- the nature and extent of the PHI involved, including the types of identifiers and likelihood of re-identification;
- the unauthorized person who used the PHI or to whom the disclosure was made. A plan or business associate should consider whether the unauthorized person who received the information has obligations to protect the privacy and security of the information or if the unauthorized person has the ability to re-identify the information (if the information is not immediately identifiable);
- whether the PHI was actually acquired or viewed; and
- the extent to which the risk to the PHI has been mitigated.
Depending on the circumstances of the impermissible use or disclosure, additional factors may need to be considered to appropriately assess the risk that the PHI has been compromised. Note that uses or disclosures that impermissibly involve more than the minimum necessary information may qualify as breaches and must be evaluated in the same manner. A covered entity or business associate will have the burden of proof to demonstrate that all notifications were provided or that the impermissible use or disclosure did not constitute a breach and to maintain documentation as necessary to meet this burden of proof.
Since the final rule modifies the definition of a breach, group health plans will need to update their policies and procedures and retain workforce members as necessary.
Notification Requirements for Business Associates
To the extent possible, the business associate must provide the covered entity with the identity of each individual whose unsecured PHI has, or is reasonably believed to have been, affected by the breach along with any other available information that the covered entity is required to include in its notification to affected individuals (either at the time it provides notice of the breach to the covered entity or promptly thereafter as such information becomes available). A group health plan and its business associate should consider which entity is in the best position to provide any required notice to individuals and ensure that individuals do not receive notifications from both the plan and the business associate about the same breach.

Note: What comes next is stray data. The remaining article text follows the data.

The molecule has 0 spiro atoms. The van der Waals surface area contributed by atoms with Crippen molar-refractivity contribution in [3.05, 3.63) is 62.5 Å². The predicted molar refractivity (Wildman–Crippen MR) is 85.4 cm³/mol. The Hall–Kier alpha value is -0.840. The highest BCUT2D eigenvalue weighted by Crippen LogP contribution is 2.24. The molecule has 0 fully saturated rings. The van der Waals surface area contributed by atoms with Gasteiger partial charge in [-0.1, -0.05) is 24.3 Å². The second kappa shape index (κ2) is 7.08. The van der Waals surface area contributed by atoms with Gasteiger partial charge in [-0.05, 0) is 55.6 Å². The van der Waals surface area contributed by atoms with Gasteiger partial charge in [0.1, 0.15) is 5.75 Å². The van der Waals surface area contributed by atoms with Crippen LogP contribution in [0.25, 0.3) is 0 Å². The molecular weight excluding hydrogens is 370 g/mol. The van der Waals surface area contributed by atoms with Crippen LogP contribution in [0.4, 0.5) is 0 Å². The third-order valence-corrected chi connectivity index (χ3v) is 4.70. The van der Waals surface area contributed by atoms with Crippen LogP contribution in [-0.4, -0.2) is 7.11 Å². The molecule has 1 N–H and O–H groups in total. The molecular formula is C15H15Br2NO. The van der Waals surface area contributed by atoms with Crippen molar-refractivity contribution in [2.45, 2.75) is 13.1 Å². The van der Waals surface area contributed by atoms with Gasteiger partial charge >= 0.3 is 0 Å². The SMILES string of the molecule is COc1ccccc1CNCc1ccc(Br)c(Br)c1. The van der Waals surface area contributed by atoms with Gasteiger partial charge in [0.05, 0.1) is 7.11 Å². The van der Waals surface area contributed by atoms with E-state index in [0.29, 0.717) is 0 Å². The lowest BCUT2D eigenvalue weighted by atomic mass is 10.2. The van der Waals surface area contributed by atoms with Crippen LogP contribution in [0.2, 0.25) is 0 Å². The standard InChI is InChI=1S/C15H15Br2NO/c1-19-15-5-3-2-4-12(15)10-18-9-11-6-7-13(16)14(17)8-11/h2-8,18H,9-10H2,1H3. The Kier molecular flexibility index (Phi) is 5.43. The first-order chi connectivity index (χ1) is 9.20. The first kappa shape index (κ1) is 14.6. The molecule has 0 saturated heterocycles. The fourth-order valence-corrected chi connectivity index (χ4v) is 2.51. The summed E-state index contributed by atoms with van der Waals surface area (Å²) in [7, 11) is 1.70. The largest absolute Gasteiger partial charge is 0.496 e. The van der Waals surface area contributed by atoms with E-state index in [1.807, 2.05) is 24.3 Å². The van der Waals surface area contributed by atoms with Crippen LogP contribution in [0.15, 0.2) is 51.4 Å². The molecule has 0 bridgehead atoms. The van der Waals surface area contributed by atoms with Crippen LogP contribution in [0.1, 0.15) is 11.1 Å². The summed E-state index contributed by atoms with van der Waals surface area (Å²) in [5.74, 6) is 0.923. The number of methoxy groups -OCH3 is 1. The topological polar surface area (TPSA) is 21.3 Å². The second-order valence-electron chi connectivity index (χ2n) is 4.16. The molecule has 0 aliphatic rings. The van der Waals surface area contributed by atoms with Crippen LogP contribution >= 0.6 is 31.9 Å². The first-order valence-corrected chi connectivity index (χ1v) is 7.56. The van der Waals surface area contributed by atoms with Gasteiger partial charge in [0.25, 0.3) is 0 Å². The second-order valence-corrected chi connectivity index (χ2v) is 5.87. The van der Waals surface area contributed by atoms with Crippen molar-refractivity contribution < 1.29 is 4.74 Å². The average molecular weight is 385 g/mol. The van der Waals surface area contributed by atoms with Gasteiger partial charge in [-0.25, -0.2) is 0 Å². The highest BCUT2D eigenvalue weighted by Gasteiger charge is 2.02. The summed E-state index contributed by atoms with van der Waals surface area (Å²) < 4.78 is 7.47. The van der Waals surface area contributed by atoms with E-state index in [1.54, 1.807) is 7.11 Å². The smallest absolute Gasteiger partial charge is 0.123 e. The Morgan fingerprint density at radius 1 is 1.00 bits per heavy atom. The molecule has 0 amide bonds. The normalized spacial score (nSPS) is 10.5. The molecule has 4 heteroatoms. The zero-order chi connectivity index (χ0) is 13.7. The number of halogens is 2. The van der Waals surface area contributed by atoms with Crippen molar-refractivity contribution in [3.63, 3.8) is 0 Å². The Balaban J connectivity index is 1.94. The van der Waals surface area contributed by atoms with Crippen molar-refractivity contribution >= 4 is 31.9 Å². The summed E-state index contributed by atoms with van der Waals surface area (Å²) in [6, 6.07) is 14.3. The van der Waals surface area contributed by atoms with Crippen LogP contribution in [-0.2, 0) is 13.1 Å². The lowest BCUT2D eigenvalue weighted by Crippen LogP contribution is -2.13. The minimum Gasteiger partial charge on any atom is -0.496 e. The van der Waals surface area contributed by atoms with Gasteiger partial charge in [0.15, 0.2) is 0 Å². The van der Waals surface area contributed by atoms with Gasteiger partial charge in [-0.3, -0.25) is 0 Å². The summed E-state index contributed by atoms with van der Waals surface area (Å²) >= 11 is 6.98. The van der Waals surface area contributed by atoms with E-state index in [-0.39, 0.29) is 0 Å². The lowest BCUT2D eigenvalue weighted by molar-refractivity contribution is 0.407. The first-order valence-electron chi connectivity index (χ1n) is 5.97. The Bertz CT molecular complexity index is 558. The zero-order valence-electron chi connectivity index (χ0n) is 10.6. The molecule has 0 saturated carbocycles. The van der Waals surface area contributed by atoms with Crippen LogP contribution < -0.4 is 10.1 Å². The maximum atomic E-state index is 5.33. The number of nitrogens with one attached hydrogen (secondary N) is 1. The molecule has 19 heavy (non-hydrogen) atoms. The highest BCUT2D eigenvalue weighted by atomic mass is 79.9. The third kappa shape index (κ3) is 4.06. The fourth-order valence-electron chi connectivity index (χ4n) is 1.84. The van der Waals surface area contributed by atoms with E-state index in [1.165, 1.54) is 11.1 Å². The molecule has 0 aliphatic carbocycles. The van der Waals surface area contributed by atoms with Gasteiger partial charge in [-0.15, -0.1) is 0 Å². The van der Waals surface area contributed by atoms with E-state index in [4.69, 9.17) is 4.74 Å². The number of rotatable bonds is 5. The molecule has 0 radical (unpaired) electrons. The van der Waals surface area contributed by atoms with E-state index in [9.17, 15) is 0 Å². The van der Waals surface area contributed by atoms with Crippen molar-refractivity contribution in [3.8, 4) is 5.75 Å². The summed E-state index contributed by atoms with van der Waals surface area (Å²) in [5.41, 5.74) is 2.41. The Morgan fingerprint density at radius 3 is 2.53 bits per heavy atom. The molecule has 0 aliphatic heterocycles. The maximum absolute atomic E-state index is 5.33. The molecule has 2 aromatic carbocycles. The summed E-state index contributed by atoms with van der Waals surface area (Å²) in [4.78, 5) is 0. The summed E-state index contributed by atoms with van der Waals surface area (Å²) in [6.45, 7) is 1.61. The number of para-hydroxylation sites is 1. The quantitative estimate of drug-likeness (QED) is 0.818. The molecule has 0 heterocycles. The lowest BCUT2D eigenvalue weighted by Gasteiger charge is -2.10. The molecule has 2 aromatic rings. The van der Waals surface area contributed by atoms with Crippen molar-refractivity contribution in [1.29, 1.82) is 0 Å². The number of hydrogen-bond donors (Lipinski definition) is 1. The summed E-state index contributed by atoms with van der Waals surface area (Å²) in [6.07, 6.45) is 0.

Notifications to Affected Individuals and the Media
The final rule retains the content and timing requirements from the interim final rule for notifications to affected individuals and the media and also offers additional guidance. A covered entity and business associate continue to be required to provide notification of any breach without unreasonable delay and in no case later than 60 days from discovery of the breach. However, notification may be delayed if a law enforcement official states that notification would impede a criminal investigation or cause damage to national security. The covered entity or business associate may delay notification for up to 30 days (or longer if a written statement is provided).